In my free time, I can be found spending time with my partner and our two cats. I also enjoy playing video games, reading a good book, enjoying the outdoors, or watching my beloved Chelsea Football Club. KTBFFH!
Originally from suburban Maryland, I spent the last eleven years since graduating high school learning, working, and traveling across the globe hoping to find a place to call home and a profession to commit to long term.
I received a B.A. in Geology from Colgate University in 2014. Since then, I worked as a geoscientist for a major corporation in Texas, a guide and naturalist for a coastal Alaskan based mountaineering and sea kayaking company, and the assistant director of Colgate University's Outdoor Education program. Now I’m pursuing my MAT at UVM as a way bridge my love of science and experiential education to bring meaningful and engaging learning experiences to public school science classrooms.
Vermont's progressive educational philosophies, strong local community bonds, and accessibility to the outdoors made it an ideal place to get my education and lay down roots of my own. My student teaching position at the small rural Mt. Abraham Union Middle/High School in Bristol, Vermont as a 9th grade earth science teacher reinforces my beliefs that this program and this state were the right fit for me.
As a Noyce Scholar, I get to be a part of a supportive community of STEM educators who are just as passionate about exploring, understanding, and sharing the world with others as I am.
In 2019, I graduated with a Bachelor of the Arts in Biology from Lewis and Clark College in Portland, Oregon. Until the spring of my senior year, I fully expected to pursue a higher degree in research biology. During my college summers, I worked as both a camp counselor and an outdoor educator in my small hometown of Bolinas, California. I really enjoyed passing on what I was learning in my biology classes to my campers, and finally realized that the part of biology that I loved the most was the discoveries I could guide others to make for themselves.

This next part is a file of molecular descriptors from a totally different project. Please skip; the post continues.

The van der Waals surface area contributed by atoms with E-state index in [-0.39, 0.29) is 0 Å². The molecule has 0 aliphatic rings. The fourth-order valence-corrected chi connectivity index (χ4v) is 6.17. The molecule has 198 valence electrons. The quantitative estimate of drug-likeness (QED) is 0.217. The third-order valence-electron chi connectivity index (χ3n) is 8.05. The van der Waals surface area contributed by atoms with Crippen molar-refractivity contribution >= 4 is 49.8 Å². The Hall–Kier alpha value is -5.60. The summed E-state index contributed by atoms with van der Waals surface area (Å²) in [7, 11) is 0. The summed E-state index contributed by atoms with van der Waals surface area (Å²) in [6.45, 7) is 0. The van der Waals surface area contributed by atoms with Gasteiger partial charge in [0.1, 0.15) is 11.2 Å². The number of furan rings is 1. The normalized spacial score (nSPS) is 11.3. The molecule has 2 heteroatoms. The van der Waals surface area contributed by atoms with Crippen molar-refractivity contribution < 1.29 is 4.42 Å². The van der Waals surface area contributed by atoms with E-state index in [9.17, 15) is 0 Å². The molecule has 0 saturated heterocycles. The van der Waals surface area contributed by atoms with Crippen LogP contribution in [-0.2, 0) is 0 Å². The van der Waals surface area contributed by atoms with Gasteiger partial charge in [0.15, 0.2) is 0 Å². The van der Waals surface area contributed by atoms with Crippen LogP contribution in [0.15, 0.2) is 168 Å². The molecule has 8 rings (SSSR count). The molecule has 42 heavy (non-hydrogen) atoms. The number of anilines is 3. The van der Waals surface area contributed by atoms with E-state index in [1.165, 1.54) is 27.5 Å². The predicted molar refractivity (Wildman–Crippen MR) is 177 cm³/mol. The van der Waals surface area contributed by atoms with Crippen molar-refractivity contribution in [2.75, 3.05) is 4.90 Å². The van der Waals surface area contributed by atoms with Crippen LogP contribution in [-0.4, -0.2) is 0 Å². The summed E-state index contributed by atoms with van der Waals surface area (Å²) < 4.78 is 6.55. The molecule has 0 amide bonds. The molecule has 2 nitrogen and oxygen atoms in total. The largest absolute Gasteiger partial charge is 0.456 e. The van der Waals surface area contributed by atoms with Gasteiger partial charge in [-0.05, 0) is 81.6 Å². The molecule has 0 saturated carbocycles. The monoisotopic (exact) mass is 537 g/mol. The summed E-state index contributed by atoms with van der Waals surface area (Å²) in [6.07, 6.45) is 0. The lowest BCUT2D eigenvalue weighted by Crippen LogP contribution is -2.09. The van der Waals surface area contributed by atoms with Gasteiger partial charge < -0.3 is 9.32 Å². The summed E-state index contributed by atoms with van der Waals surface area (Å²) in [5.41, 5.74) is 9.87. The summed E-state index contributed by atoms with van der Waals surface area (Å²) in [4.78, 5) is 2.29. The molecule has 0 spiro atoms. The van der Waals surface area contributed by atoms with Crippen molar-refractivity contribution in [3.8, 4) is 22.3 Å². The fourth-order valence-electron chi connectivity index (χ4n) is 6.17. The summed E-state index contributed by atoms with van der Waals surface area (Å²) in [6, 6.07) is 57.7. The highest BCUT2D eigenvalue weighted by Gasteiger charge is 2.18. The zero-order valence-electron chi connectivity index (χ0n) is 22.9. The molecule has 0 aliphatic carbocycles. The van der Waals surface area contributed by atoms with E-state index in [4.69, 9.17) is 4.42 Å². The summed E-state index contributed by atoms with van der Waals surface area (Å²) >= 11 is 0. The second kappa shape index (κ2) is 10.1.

After graduation, I spent my gap-year volunteering in four science classes at Port Angeles High School in Port Angeles, Washington. It was there that I solidified my ambition to become a teacher.
Currently, I am a seventh grade science teacher interning at Mt. Abraham Union High School in Bristol, Vermont. As a Noyce Scholar, I can impact the future of science education, and I will utilize what I learn from UVM’s MAT program to better my own teaching. But I feel that the most important role as a Noyce Scholar is to pass on my experience to better the teaching of those who follow me.
In my spare time, I love to read either high fantasy novels or medical history nonfiction, and I also have a passion for the outdoors, video games, cooking, and birdwatching.
After graduating with a B.A. in Biology from Swarthmore College in 2018, I worked in a variety of seasonal jobs. But the job I spent the most time at and that had the most impact on me was being a teaching assistant and research facilitator for undergraduate students in an immersive environmental science program at the Marine Biological Laboratory in Woods Hole, Massachusetts. The incredibly meaningful and positive experience I had in this role inspired me to pursue UVM’s MAT program and become a science teacher.
In my free time, I pursue many personal interests. Most involve getting outside and being active, but I also love reading, gardening, and playing games with friends.